The Exorsistah by Claudia Mair Burney

The Exorsistah, #1
URBAN FANTASY

Source: Purchased rating

She just wants a home, a hottie, and some kickin' boots. Does she really have to fight the devil to get them?

After the creep who's married to her friend Kiki tries to assault her, Emme Vaughn finds herself in an all-night Walgreens at 3 a.m. with a quarter in her pocket and a rumble in her stomach. She sure does wish she'd gotten to eat her french fries before she had to kick and run. But God has his plan, and apparently tonight he means for her to whip some serious demon butt.

Ever since her mom went crazy, Emme's been wary of the gift they share for seeing demons, but she's not about to let one get to her. So when an ugly beast lurks into Walgreens behind a dude who's clearly up to no good, Emme tells it exactly where it can go. Problem is, the beautiful guy beside her at the magazine rack just helped her conquer the nasty duo, and now he wants her to join a group of demon-fighters led by an aging exorcist bombarded by requests to deliver people from evil.

Shoot, and all she really hoped for was some breakfast.

I've always thought of myself as having an easy going sense-of-humor - I don't take offense easily, laugh at the small stuff, laugh at some of the offensive stuff, get amused by the ironies of life. Strangely I'm picky when it comes to comedies for movies. Most of the modern celluloid pieces are nothing more than obnoxious, try-too-hard toilet humor fests that just aren't funny. Give me an 80s or 90s comedy any day that dares to have ironic or sarcastic humor. The same can be said for books. I find amusement easily when it's blended with other genres, but for UF and Fantasy there comes a fine line between funny and cloyingly cute. I get turned off by light fluff that tries too hard to amuse when instead it repels me. Happily The Exorsistah is one of those weird exceptions - the book is light, fluffy and genuinely humorous, but it's also well-written, well-paced and well-received.

A joy to read, The Exorsistah also beats the odds because it uses Ebonics freely. I'm picky with dialogue but Emme owns it, seriously. At first maybe mild annoyance but it became so natural soon enough it was only amusing if nothing else. She has attitude and spunk but she has heart and intelligence to go hand in hand with all that jazz. There aren't many side characters but the ones that exist thrive. I was particularly attached to the cook, who mixed words of funny wisdom in between fried chicken and mounds of food. The priest was a prickly oddball but it wouldn't be as interesting to have everyone get along anyway.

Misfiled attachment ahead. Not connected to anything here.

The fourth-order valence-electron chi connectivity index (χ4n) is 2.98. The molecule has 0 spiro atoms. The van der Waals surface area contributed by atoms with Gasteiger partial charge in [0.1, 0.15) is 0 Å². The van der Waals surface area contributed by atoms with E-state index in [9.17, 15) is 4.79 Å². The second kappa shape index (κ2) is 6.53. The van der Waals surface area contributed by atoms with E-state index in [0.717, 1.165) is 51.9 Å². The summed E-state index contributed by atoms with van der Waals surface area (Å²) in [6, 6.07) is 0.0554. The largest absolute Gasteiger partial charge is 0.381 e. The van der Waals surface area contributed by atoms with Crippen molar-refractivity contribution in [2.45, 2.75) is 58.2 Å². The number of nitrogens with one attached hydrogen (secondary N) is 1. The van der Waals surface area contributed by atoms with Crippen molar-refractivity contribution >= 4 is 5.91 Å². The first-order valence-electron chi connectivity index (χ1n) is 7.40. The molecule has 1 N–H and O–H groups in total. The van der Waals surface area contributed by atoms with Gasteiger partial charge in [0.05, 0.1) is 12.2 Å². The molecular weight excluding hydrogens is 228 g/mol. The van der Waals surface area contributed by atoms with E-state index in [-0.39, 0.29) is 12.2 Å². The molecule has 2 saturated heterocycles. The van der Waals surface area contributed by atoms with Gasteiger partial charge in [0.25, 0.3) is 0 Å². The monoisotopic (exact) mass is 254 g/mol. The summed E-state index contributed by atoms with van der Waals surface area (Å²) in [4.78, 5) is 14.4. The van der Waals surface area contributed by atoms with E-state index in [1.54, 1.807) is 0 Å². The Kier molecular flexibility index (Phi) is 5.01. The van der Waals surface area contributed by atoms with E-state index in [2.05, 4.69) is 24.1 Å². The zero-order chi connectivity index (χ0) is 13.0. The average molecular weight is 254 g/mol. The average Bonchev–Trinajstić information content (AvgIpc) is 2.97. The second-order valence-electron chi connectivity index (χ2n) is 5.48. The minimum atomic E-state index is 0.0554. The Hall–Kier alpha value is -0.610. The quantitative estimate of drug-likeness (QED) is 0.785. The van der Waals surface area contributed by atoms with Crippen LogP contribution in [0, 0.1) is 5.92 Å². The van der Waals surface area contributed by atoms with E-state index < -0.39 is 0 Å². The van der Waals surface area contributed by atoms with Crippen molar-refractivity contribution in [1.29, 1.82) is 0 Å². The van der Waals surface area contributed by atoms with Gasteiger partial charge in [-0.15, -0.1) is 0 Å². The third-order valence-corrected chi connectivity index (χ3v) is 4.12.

There isn't much of a story yet at the heart of the series. It's all about build-up. Emme leaves her foster home when her friend's man can't resist getting physically fresh with her while she's trying to fry French fries, so when she ends up at a local store and runs into a kind man who sense demons as well as she can see them, it's a match made in...well, perhaps not Heaven, but close enough. In fact, speaking of Heaven, I'm not sure if Non-Christians will enjoy this book quite as much. Usually it's fine to read protagonists with different religious points of views in fiction, but God is mentioned a lot from page one. Christianity plays a large role in the storyline, the setting (a church), the dialogue, and the overall focus. That's not always the case when demons are invented for the sake of the supernatural storyline, but in this case the author took a more traditional approach. For people of the faith, there were some amusing nuggets of disagreement thrown in between Catholicism and Protestantism. While the religion is more straight played, some of the demons are invented just for the sake of the world-building and story-line.

If I read a review like this, I wouldn't be too excited to try the book. I'd worry I would be put off my cuteness, almost constant humor, and Ebonics. Really that's not the case here though - it was a hard book to put down, I laughed out loud several times, the situation becomes absolutely endearing, and it's definitely worth at least a four star rating. It's clearly a starter book that's introducing Emme to the life and having her make up her mind whether she wants to proceed down this particular path in the future.

Read it and giggle, but be warned it may make you crave food at weird times.



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